Europe adrift in a Trump world

No wonder Europe is struggling to find its voice. Never mind the Brexit drama, rise of right-wing populism and internal divisions. Europe finds itself caught in the midst of a power struggle between the world’s three greatest players, as the United States, Russia and China each try to either ignore, divide or strong-arm the Continent for their own ends.

Coming from Moscow or Beijing, this kind of pressure is neither surprising nor new. The game-changer is the United States. Time and again over the past year, U.S. President Donald Trump’s administration has taken decisions and adopted policies that affect Europe without taking into account its views.

Yet, in a sense, the Trump administration is performing ironic services for the EU — sharpening the case for a more sovereign European foreign policy that some of Europe’s leaders have made since at least the 2003 Iraq war.

Whether or not French President Emmanuel Macron is Europe’s most effective alarm-ringer, his appeal for an EU that is more militarily self-sufficient (to protect its interests when others will not), diplomatically autonomous (to stake out its own positions when America’s won’t do), and economically independent  (to circumvent U.S. sanctions when those are aimed at prohibiting legitimate behavior) merits a hearing.

The European Union needs to stand up for itself in the face of American deficiency or malpractice.
On the military front, a succession of decisions by the U.S. president have highlighted Europe’s vulnerability to the fluctuations of America’s mood. The semi-withdrawal of U.S. troops from northeast Syria, the killing of Iranian general Qassem Soleimani, and U.S. plans to reduce or even zero-out its force presence in West Africa — a region seen as a gateway for terrorism and migration flows to Europe — all could have outsized repercussions on European security.

Establishing a more autonomous European force would require overcoming prodigious political, economic and logistical hurdles. Europe would also need to better balance military operations with politics, including support for efforts to calm intercommunal divisions that underpin violence and, possibly, to engage in dialogue with certain militant leaders. Still, greater European capacity to deploy forces could give the continent greater ability to protect its interests.

There’s also plenty for Europe to do on the diplomatic front. The European Union needs to stand up for itself in the face of American deficiency or malpractice. On the Israel-Palestine issue, for example, the U.S. has made several dramatic U-turns, from recognizing Jerusalem as Israel’s capital and its annexation of the Golan Heights to decreeing that settlements do not violate international law — with far more in store as the U.S. administration unveils its long-awaited and ill-named peace plan.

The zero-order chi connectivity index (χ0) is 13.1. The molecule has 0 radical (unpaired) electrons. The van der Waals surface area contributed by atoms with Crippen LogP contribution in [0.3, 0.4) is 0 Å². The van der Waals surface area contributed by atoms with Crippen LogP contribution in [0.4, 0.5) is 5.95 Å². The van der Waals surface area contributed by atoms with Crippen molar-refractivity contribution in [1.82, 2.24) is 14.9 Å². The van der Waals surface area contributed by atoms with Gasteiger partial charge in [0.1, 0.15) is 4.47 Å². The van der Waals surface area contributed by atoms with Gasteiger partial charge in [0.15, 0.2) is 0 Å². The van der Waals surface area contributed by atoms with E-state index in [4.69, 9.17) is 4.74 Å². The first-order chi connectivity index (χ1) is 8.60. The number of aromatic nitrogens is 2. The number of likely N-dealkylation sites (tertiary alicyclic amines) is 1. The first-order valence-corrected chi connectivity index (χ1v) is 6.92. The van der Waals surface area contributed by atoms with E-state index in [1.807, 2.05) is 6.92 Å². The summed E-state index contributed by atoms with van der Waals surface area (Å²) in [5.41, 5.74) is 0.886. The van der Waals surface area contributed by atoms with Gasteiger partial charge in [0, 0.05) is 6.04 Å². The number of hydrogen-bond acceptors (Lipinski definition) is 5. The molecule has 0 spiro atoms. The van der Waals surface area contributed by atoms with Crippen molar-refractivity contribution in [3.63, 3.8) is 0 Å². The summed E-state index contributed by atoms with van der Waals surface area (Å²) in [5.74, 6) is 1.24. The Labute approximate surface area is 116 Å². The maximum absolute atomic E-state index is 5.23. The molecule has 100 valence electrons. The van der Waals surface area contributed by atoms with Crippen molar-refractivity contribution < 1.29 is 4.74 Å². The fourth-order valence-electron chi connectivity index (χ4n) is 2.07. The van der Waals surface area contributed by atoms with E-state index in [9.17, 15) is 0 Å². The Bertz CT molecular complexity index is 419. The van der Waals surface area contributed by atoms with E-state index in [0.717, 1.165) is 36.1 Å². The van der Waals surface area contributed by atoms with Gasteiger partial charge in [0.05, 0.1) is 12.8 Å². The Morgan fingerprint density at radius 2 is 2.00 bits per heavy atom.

Again, forging a united European position would be no small challenge, given divisions among European capitals. But a countervailing European voice — one that insists that regardless of the specific outcome, Palestinians in the occupied territories must be granted equal civil rights — would be welcome given the Continent’s interest in Middle East stability.

Finally, nowhere are implications of European financial helplessness starker than when it comes to Iran. The U.S.’s withdrawal from the nuclear deal and imposition of maximum pressure on Tehran has had cascading negative consequences for Europe — from Iran’s gradual erosion of its nuclear commitments and uptick in attacks in the Gulf to weakening the fight against ISIS.

In response, European states have sought to provide Iran with modest economic relief to convince it to remain in the deal and moderate its behavior. But the threat posed by U.S. sanctions has hobbled those efforts.

If U.S. dominance over global markets means control over swaths of European foreign policy, the challenge for Europe is to find effective ways to circumvent the current financial system and establish one that is immune from America’s long arm.

Europe is caught in several unenviable dilemmas. It can choose to stick with the U.S. despite significant disagreements and feel impotent. It can challenge the U.S. and bear the blowback. Or it can hedge its bets by bolstering ties with competing great powers and make itself vulnerable to exploitation in the process.

Whatever it does, it should not short-change a central aspect of modern European policy — a sense of responsibility when it comes to resolving the world’s most dangerous situations, and the statecraft and resources to make a difference. Crisis Group’s EU Watch List 2020, to be published on Wednesday, highlights 10 conflicts in which the EU and its member countries can act for peace.

By throwing itself into resolving conflicts — from areas of considerable geopolitical interest (such as Iran or Ukraine) to those that suffer from international neglect, like the Great Lakes, Burkina Faso or Bolivia — and by seeking more self-sufficient military, diplomatic and financial roles, Europe might not fully solve its identify crisis. But it could help make the world a safer place for when it finally does.

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